Two bills brought by an anti-abortion organization executive were introduced by an Idaho House panel Tuesday on a party-line voice vote.
The first bill presented would require reporting health complications resulting from abortions to the Idaho Department of Health and Welfare. Both chemical and surgical abortions would need to be reported if the bill were to become law.
David Ripley, executive director for Idaho Chooses Life, said lack of data on complications of chemical abortions was part of the reason two Idaho laws restricting telemedicine abortions were repealed in 2017. The legislature repealed the laws after a federal judge said he would otherwise rule them unconstitutional.
Ripley said though doctors are currently required to report complications to the U.S. Food and Drug Administration, the FDA has not made that data available since 2011.
“Given the fact that we find ourselves in the uncharted waters of sketchy new procedures, it is imperative that Idaho creates a system to find out what kind of impact this new procedure is having on women’s health,” Ripley said about certain chemical abortions. “And we just can’t wait until the FDA gets around to telling us.”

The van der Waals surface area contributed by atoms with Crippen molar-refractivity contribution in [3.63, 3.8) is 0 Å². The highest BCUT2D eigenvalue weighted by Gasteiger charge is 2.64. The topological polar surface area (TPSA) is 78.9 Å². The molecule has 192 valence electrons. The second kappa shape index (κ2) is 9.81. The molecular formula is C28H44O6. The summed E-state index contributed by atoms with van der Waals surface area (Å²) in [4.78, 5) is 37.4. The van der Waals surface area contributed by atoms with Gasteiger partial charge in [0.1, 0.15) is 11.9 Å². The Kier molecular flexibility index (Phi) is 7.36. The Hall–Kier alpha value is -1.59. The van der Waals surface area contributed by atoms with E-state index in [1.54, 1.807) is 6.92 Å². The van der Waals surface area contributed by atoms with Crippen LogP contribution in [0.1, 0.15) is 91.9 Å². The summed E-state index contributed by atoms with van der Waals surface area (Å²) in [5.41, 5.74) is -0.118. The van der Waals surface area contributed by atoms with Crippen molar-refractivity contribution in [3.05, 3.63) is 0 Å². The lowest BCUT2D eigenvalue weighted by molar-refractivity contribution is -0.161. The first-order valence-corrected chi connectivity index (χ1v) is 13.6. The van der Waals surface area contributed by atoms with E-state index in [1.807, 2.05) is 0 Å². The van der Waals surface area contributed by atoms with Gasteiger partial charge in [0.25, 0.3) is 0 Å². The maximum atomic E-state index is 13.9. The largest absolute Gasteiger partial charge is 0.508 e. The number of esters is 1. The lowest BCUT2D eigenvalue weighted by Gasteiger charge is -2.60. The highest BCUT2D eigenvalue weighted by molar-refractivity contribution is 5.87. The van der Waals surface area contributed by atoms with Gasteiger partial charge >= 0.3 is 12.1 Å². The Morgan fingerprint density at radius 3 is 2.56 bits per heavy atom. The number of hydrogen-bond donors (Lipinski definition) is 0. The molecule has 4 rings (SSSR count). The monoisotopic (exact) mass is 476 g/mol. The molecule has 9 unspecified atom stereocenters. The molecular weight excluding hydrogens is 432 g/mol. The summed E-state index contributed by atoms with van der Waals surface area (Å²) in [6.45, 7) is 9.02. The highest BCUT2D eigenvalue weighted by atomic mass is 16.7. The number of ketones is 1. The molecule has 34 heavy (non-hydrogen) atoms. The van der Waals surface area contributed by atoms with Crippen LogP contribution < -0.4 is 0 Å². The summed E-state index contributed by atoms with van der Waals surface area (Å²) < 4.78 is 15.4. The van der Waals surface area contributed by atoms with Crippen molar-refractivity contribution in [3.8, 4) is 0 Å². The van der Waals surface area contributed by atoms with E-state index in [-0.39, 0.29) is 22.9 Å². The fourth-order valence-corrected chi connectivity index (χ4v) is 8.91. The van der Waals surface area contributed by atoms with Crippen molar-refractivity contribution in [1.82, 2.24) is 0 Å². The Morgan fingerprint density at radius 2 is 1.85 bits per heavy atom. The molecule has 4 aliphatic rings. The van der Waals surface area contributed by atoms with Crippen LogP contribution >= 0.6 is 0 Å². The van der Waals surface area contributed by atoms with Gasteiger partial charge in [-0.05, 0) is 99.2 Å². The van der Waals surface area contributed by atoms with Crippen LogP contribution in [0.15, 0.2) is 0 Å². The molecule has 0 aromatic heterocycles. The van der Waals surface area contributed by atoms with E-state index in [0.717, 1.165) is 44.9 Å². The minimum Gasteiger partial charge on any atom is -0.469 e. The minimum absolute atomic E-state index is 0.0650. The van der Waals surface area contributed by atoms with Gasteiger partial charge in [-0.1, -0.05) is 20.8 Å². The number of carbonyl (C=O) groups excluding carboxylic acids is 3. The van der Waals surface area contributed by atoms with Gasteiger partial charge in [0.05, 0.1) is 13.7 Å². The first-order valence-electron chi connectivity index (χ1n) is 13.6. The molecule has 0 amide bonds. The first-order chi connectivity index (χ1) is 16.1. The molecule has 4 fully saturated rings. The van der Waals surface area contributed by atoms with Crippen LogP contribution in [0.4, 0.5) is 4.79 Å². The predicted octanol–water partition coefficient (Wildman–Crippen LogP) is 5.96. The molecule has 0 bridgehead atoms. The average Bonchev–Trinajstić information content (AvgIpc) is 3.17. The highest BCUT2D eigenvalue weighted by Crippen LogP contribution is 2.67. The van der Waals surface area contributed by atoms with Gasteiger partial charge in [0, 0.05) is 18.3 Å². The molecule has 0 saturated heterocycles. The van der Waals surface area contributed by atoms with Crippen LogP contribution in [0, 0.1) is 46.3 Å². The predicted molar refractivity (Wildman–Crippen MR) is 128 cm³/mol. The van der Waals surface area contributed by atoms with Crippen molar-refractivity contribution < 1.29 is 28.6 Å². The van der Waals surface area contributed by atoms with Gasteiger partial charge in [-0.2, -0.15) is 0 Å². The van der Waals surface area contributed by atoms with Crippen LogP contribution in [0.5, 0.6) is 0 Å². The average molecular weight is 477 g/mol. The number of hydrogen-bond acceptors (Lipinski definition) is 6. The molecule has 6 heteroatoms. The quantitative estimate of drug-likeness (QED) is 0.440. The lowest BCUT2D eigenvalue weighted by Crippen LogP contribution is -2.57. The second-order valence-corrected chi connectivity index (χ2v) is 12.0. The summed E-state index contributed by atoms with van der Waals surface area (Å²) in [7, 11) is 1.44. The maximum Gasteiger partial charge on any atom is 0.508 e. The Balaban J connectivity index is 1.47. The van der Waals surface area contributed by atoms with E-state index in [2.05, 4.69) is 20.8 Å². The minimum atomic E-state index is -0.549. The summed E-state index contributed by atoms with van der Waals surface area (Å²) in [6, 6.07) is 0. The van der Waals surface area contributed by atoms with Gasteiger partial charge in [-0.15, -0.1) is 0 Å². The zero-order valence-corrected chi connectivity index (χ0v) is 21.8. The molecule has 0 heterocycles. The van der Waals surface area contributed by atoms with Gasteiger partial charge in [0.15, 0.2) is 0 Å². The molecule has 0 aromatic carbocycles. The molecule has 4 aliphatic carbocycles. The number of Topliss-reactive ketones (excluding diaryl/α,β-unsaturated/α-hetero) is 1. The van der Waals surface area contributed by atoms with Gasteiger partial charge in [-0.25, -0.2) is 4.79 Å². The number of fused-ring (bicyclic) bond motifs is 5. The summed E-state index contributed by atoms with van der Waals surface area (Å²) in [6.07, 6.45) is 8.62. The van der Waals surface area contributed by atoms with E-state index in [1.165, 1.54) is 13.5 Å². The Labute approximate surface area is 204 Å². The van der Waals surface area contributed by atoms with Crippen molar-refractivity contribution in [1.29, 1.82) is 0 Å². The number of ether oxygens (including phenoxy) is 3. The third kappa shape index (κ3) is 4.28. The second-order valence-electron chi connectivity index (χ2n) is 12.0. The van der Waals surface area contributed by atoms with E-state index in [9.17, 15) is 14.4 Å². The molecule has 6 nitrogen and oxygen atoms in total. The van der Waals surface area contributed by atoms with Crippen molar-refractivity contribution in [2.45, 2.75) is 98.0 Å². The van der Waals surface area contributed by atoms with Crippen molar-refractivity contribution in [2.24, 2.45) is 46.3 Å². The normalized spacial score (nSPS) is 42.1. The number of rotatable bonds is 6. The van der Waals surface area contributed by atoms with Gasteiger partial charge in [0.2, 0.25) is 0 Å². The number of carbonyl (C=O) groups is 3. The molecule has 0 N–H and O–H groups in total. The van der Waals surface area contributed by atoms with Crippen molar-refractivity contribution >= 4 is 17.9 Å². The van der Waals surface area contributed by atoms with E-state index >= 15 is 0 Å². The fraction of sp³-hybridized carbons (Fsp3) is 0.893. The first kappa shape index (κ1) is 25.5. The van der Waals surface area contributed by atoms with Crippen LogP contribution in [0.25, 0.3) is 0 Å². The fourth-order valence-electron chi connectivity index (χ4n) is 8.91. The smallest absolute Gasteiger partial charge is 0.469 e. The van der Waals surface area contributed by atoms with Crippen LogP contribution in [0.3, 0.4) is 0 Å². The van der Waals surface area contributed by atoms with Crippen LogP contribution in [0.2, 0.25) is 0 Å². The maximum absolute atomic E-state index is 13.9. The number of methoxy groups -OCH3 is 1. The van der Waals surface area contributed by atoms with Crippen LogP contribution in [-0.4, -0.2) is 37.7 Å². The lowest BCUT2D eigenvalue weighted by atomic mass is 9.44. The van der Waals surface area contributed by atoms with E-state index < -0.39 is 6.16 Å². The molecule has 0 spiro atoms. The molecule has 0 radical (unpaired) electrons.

The other bill Ripley brought forward would restrict awards given to family planning service providers, such as Planned Parenthood, prioritizing comprehensive public service providers over private providers.
“The legislation would not prevent organizations, like Planned Parenthood, from applying for taxpayer funds,” Ripley said. “Nor would it prevent entities like Planned Parenthood from receiving taxpayer funds under Title X.”
Title X is a federal grant program dedicated to family planning services. Ripley said Ohio and Texas have similar prioritizations. On the list, private family planning providers that do not offer comprehensive services are the last priority.
Margie Gannon, who is filling in for Rep. Paulette Jordan, D-Plummer, and Rep. Elaine Smith, D-Pocatello, voted against both bills.
“I felt like they were trying to go after Planned Parenthood,” Smith said about the bill restricting awards in an interview after the meeting.
The House State Affairs Committee introduced the bills without discussion.